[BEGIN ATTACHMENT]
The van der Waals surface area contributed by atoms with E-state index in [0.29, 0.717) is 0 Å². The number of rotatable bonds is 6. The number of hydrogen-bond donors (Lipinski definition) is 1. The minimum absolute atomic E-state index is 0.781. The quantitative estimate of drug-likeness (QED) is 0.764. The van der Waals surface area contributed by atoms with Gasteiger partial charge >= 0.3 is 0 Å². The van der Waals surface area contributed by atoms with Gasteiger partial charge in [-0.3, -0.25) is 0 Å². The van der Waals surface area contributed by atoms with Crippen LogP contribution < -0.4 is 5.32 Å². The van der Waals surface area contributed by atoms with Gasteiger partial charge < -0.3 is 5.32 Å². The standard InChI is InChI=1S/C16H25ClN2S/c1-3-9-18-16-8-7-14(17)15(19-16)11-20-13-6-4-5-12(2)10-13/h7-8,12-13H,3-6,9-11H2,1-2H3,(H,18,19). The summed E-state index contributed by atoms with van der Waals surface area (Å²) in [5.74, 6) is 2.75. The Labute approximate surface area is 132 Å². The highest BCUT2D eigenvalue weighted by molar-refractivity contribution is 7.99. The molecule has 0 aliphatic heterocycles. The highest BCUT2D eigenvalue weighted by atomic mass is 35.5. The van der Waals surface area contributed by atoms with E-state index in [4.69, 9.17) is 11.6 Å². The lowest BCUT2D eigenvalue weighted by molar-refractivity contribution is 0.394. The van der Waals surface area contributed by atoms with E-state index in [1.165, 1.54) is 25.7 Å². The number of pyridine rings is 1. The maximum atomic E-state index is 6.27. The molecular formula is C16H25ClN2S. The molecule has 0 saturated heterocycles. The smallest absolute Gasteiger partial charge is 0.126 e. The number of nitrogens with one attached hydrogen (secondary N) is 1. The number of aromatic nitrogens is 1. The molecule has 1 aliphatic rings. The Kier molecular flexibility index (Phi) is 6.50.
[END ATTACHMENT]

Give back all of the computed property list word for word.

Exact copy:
The van der Waals surface area contributed by atoms with E-state index in [0.29, 0.717) is 0 Å². The number of rotatable bonds is 6. The number of hydrogen-bond donors (Lipinski definition) is 1. The minimum absolute atomic E-state index is 0.781. The quantitative estimate of drug-likeness (QED) is 0.764. The van der Waals surface area contributed by atoms with Gasteiger partial charge >= 0.3 is 0 Å². The van der Waals surface area contributed by atoms with Gasteiger partial charge in [-0.3, -0.25) is 0 Å². The van der Waals surface area contributed by atoms with Crippen LogP contribution < -0.4 is 5.32 Å². The van der Waals surface area contributed by atoms with Gasteiger partial charge < -0.3 is 5.32 Å². The standard InChI is InChI=1S/C16H25ClN2S/c1-3-9-18-16-8-7-14(17)15(19-16)11-20-13-6-4-5-12(2)10-13/h7-8,12-13H,3-6,9-11H2,1-2H3,(H,18,19). The summed E-state index contributed by atoms with van der Waals surface area (Å²) in [5.74, 6) is 2.75. The Labute approximate surface area is 132 Å². The highest BCUT2D eigenvalue weighted by molar-refractivity contribution is 7.99. The molecule has 0 aliphatic heterocycles. The highest BCUT2D eigenvalue weighted by atomic mass is 35.5. The van der Waals surface area contributed by atoms with E-state index in [4.69, 9.17) is 11.6 Å². The lowest BCUT2D eigenvalue weighted by molar-refractivity contribution is 0.394. The van der Waals surface area contributed by atoms with E-state index in [1.165, 1.54) is 25.7 Å². The number of pyridine rings is 1. The maximum atomic E-state index is 6.27. The molecular formula is C16H25ClN2S. The molecule has 0 saturated heterocycles. The smallest absolute Gasteiger partial charge is 0.126 e. The number of nitrogens with one attached hydrogen (secondary N) is 1. The number of aromatic nitrogens is 1. The molecule has 1 aliphatic rings. The Kier molecular flexibility index (Phi) is 6.50.